7. Swamy MK, Sinniah UR
    Molecules, 2015 May 12;20(5):8521-47.
    PMID: 25985355 DOI: 10.3390/molecules20058521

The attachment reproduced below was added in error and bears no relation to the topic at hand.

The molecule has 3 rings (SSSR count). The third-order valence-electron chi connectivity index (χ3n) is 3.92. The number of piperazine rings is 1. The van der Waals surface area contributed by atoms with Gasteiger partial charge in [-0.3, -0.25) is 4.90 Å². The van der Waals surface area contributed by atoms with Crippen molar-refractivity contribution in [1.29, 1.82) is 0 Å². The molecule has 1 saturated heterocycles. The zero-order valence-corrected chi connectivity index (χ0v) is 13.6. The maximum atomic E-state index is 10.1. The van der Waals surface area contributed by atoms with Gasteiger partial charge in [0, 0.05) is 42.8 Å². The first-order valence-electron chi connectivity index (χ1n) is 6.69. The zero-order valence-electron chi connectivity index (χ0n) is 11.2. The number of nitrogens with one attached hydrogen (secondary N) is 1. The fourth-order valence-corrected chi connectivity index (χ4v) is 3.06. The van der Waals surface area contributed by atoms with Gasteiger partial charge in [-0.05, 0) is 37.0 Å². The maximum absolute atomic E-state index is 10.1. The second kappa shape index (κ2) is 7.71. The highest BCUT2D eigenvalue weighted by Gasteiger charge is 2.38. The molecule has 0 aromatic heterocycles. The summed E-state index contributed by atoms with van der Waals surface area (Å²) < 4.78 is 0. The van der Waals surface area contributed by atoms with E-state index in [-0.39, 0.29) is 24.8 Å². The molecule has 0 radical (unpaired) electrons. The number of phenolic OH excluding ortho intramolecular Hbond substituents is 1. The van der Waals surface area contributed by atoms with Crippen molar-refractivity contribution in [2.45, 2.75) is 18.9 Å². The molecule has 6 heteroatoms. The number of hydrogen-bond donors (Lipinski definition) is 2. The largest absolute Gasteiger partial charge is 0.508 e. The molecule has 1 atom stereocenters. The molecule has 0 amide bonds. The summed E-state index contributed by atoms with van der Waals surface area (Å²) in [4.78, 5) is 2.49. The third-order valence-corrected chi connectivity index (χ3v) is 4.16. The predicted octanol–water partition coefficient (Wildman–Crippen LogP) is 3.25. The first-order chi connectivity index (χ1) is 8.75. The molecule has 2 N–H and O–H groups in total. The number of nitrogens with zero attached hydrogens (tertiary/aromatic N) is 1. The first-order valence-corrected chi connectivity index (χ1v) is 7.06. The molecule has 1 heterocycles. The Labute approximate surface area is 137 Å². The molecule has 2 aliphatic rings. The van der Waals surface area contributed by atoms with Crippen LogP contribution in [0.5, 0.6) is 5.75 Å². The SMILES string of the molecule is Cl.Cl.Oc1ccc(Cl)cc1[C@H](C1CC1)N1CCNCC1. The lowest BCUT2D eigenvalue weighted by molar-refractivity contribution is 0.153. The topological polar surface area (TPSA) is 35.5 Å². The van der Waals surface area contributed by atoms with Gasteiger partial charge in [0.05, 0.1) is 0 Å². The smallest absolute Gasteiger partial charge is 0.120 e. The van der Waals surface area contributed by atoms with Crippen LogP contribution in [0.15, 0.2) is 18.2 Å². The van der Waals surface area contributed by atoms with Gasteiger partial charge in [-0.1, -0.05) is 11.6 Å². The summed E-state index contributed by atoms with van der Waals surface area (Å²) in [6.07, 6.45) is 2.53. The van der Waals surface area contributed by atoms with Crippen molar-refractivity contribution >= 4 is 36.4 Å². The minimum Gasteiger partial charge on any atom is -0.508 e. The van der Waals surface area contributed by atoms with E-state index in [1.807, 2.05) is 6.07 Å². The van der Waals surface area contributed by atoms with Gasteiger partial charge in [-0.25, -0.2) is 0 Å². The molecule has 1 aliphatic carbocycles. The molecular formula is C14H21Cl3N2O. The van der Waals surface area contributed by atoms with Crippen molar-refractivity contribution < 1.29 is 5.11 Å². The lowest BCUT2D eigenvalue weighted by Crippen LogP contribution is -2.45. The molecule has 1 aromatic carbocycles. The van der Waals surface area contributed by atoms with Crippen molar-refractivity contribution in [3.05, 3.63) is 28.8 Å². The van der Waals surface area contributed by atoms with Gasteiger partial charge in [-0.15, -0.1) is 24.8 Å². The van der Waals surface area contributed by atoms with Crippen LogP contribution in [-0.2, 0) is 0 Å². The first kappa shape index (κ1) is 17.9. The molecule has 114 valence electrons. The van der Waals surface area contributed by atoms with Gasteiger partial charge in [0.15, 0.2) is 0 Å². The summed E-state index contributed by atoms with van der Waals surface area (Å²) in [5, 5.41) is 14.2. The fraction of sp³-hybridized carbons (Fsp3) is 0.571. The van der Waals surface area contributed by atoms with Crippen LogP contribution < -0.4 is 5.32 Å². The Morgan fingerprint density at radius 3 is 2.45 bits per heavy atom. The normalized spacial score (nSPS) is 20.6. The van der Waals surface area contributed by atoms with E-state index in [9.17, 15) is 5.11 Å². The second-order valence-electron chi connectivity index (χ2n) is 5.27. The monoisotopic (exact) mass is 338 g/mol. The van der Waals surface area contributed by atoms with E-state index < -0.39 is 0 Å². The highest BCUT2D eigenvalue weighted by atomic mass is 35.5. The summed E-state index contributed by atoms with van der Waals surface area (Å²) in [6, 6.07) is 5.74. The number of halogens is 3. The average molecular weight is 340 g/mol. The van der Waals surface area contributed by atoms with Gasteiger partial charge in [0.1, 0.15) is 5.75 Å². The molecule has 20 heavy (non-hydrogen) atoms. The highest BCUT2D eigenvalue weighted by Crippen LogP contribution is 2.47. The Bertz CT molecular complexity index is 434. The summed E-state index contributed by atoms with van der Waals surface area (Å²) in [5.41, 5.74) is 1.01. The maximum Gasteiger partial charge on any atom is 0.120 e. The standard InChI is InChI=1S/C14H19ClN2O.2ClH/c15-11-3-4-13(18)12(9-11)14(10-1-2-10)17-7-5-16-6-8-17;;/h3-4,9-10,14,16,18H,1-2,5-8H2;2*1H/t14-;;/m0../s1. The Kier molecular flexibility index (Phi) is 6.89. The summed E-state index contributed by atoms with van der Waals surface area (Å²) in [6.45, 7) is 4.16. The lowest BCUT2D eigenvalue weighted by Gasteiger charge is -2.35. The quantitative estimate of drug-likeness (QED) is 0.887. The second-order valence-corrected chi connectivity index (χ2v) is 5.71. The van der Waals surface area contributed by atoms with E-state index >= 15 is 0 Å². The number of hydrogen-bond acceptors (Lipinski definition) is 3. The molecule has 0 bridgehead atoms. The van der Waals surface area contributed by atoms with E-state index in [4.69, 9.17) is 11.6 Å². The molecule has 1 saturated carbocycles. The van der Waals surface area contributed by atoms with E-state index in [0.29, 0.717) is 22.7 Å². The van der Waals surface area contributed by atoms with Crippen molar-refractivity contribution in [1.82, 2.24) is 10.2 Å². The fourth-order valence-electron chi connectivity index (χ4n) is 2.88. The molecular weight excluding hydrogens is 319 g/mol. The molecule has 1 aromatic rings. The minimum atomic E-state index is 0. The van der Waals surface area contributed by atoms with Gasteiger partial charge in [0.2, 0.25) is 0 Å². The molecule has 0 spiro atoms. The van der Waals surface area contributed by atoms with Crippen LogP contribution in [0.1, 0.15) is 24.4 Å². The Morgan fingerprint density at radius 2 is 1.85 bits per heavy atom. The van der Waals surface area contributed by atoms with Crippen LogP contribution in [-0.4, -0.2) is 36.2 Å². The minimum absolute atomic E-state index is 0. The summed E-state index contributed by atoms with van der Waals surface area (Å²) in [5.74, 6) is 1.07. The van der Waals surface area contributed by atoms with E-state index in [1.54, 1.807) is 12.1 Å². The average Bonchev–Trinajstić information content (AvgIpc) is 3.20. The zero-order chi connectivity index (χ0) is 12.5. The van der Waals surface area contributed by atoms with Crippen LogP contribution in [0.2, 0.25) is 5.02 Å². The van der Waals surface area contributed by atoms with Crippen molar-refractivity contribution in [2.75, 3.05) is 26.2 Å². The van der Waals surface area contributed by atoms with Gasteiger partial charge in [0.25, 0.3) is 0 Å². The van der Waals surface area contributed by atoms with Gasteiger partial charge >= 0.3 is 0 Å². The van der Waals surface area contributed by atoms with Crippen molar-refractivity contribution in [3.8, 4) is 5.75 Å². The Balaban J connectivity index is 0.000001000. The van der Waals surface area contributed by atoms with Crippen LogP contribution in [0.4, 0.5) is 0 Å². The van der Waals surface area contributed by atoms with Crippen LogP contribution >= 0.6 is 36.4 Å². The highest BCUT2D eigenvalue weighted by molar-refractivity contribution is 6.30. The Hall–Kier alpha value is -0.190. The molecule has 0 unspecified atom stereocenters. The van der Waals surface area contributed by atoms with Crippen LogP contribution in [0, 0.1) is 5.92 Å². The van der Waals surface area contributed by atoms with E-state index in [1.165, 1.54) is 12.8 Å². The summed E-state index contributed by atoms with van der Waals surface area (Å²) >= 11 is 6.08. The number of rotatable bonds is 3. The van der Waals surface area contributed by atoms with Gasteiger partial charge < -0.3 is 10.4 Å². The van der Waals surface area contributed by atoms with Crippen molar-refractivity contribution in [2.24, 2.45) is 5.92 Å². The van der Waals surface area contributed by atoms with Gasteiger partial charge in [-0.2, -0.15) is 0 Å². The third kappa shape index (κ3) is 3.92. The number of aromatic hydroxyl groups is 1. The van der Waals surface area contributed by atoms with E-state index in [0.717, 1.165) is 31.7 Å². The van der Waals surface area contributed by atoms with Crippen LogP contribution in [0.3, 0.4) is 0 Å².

Pogostemon cablin Benth. (patchouli) is an important herb which possesses many therapeutic properties and is widely used in the fragrance industries. In traditional medicinal practices, it is used to treat colds, headaches, fever, nausea, vomiting, diarrhea, abdominal pain, insect and snake bites. In aromatherapy, patchouli oil is used to relieve depression, stress, calm nerves, control appetite and to improve sexual interest. Till now more than 140 compounds, including terpenoids, phytosterols, flavonoids, organic acids, lignins, alkaloids, glycosides, alcohols, aldehydes have been isolated and identified from patchouli. The main phytochemical compounds are patchouli alcohol, α-patchoulene, β-patchoulene, α-bulnesene, seychellene, norpatchoulenol, pogostone, eugenol and pogostol. Modern studies have revealed several biological activities such as antioxidant, analgesic, anti-inflammatory, antiplatelet, antithrombotic, aphrodisiac, antidepressant, antimutagenic, antiemetic, fibrinolytic and cytotoxic activities. However, some of the traditional uses need to be verified and may require standardizing and authenticating the bioactivity of purified compounds through scientific methods. The aim of the present review is to provide comprehensive knowledge on the phytochemistry and pharmacological activities of essential oil and different plant extracts of patchouli based on the available scientific literature. This information will provide a potential guide in exploring the use of main active compounds of patchouli in various medical fields.